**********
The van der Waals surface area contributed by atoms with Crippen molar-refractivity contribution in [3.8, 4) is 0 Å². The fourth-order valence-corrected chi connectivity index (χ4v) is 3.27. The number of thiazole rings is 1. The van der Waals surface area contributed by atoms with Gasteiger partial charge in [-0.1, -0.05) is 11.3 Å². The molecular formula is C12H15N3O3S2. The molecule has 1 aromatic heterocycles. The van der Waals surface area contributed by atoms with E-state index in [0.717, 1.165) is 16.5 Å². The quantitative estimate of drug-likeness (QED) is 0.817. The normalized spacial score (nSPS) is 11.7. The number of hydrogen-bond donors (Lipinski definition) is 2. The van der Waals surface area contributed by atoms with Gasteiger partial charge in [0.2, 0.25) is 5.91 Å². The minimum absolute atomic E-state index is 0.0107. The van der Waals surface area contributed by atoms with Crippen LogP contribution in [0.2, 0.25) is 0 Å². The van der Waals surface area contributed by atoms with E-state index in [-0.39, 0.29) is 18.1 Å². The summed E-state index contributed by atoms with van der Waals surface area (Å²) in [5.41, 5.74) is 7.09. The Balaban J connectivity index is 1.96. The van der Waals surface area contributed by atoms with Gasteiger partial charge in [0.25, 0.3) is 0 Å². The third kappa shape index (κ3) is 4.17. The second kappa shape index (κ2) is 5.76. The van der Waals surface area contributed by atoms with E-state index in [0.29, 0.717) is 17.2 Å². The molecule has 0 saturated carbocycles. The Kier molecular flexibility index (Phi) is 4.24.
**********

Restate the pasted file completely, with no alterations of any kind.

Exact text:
The van der Waals surface area contributed by atoms with Crippen molar-refractivity contribution in [3.8, 4) is 0 Å². The fourth-order valence-corrected chi connectivity index (χ4v) is 3.27. The number of thiazole rings is 1. The van der Waals surface area contributed by atoms with Gasteiger partial charge in [-0.1, -0.05) is 11.3 Å². The molecular formula is C12H15N3O3S2. The molecule has 1 aromatic heterocycles. The van der Waals surface area contributed by atoms with E-state index in [0.717, 1.165) is 16.5 Å². The quantitative estimate of drug-likeness (QED) is 0.817. The normalized spacial score (nSPS) is 11.7. The number of hydrogen-bond donors (Lipinski definition) is 2. The van der Waals surface area contributed by atoms with Gasteiger partial charge in [0.2, 0.25) is 5.91 Å². The minimum absolute atomic E-state index is 0.0107. The van der Waals surface area contributed by atoms with Crippen LogP contribution in [0.2, 0.25) is 0 Å². The van der Waals surface area contributed by atoms with E-state index in [-0.39, 0.29) is 18.1 Å². The summed E-state index contributed by atoms with van der Waals surface area (Å²) in [5.41, 5.74) is 7.09. The Balaban J connectivity index is 1.96. The van der Waals surface area contributed by atoms with Gasteiger partial charge in [0.25, 0.3) is 0 Å². The third kappa shape index (κ3) is 4.17. The second kappa shape index (κ2) is 5.76. The van der Waals surface area contributed by atoms with E-state index in [0.29, 0.717) is 17.2 Å². The molecule has 0 saturated carbocycles. The Kier molecular flexibility index (Phi) is 4.24.